Welcome to our Shabbos Table!We hope you enjoy this selection of short divrei Torah, presented to family and guests at our Shabbos table as a springboard for discussion. Each one is followed by a question. The responses shared at our table are enlightening, entertaining, and always thought-provoking.Please share them at your own Shabbos table, and send us your most interesting responses. A selection of the best will be posted on the website, and eventually, included in a book. To respond, email us at firstname.lastname@example.org.
“You shall take a bundle of hyssop and dip it in the blood [of the korban Pesach] … and extend the blood to the lintel and the two doorposts…” (Shemos 12:22).
Parshas Bo discusses the last three of the ten plagues visited upon Egypt, the first mitzvah given to the Jewish people – that of the New Moon and the structuring of the Jewish calendar – as well as the holiday of Pesach (including the Pesach offering) and the story of the Exodus.
Every Pesach we go all-out, spending weeks on end cleaning our homes, shopping, cooking, and preparing for our Seder. Without the korban Pesach, however, our celebration falls short. The Second Temple was destroyed by baseless hatred, and until we stamp out that ongoing sin, we have no Beis HaMikdash in which to offer the Pesach sacrifice. Every Seder ends with “Next year in rebuilt Jerusalem!” because next year we hope to be back in the Temple, finally offering the korban Pesach once again.
Asks Rabbi Yissocher Frand: If baseless hatred prevents the proper celebration of Pesach, why don’t we use the Seder to foster unconditional love? Why not work on what we’re lacking, so next year will be different?
Rabbi Frand explains in the name of the Ben Ish Chai that we actually do tackle this issue at the Seder.
The third of the Four Questions is “Why on all other nights do we not dip even once, but tonight we dip twice?” According to the Ben Ish Chai, the first time we dip (in salt water) alludes to the first dipping in Jewish history: After Joseph’s brothers sold him into slavery, they dipped his coat in blood to suggest that he’d been killed by a wild animal instead. This whole ugly story is the prototype of baseless hatred. In fact, Rabbi Elchanan Wasserman, ztz”l, maintained that Jews have suffered centuries of blood libels precisely because Joseph’s brothers bloodied his coat: their baseless hatred led to the world’s baseless hatred of Jews.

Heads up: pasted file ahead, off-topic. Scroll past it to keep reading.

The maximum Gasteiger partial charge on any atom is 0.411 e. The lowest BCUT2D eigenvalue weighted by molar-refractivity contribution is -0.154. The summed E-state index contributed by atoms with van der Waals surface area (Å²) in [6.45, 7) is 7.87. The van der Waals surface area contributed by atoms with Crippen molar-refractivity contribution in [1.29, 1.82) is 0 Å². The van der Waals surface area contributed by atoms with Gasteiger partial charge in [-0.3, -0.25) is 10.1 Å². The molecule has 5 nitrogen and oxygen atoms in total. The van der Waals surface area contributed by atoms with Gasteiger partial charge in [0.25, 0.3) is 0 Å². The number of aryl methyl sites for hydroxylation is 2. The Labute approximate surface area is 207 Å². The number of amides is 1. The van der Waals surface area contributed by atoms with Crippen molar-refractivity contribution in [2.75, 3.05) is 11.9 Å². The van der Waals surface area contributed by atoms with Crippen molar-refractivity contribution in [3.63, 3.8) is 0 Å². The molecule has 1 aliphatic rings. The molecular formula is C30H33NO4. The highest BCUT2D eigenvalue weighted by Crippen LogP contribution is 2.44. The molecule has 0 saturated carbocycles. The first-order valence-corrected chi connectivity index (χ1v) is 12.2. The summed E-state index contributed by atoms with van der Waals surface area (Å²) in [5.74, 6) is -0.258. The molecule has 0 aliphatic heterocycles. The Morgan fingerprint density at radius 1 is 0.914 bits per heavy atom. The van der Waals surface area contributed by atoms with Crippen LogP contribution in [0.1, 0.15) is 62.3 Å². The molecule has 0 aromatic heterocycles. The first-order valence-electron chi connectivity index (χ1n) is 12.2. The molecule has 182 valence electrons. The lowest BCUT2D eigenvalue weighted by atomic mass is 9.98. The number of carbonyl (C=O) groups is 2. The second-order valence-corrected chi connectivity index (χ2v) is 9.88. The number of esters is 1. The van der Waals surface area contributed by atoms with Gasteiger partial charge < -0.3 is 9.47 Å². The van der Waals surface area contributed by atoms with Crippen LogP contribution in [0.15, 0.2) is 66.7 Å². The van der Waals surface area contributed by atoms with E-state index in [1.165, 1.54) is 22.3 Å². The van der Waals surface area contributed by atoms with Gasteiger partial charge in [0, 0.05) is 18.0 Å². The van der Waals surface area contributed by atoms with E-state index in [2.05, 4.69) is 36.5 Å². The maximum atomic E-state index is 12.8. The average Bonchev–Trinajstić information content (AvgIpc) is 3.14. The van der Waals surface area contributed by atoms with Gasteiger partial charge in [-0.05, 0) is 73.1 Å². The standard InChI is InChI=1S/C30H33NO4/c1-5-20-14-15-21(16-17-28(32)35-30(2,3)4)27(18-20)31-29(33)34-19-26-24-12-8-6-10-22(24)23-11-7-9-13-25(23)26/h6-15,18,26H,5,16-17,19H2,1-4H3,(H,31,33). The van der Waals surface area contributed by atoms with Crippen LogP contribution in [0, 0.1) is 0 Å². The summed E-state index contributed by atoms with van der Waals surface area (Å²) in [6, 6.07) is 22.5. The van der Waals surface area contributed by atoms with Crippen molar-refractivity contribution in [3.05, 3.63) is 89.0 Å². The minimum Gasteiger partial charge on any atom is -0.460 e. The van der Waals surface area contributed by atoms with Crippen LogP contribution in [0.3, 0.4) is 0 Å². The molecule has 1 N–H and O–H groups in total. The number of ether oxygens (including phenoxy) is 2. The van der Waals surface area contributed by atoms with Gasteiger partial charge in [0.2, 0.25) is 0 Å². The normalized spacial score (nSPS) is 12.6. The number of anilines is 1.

The second dipping at the Seder, when we dip the maror in charoses, represents the dipping mentioned in our parshah. The Jews dipped a bundle of hyssop into the blood of the Pesach offering in order to paint their doorposts, so Hashem would pass over their homes during the plague of the firstborn. It’s no coincidence, adds the Ben Ish Chai, that the Torah uses the word agudah (bundle) here, for its root, iggud, means unity. This second dipping, the dipping of unity, somewhat rectified the first dipping, that of baseless hatred, which led us to Egypt in the first place. Just as the charoses sweetens the maror, the second dipping “sweetens” the first.
So we see that the Seder is in fact a powerful tool for rectifying baseless hatred. May we use it wisely. (Rabbi Yissocher Frand, “The Symbolism of the Two Dippings”)
Question for Discussion:
Pesach, the festival of freedom, affords us an opportunity to free ourselves of disunity. Who is someone helping to unite Klal Yisrael, or even any two Jews?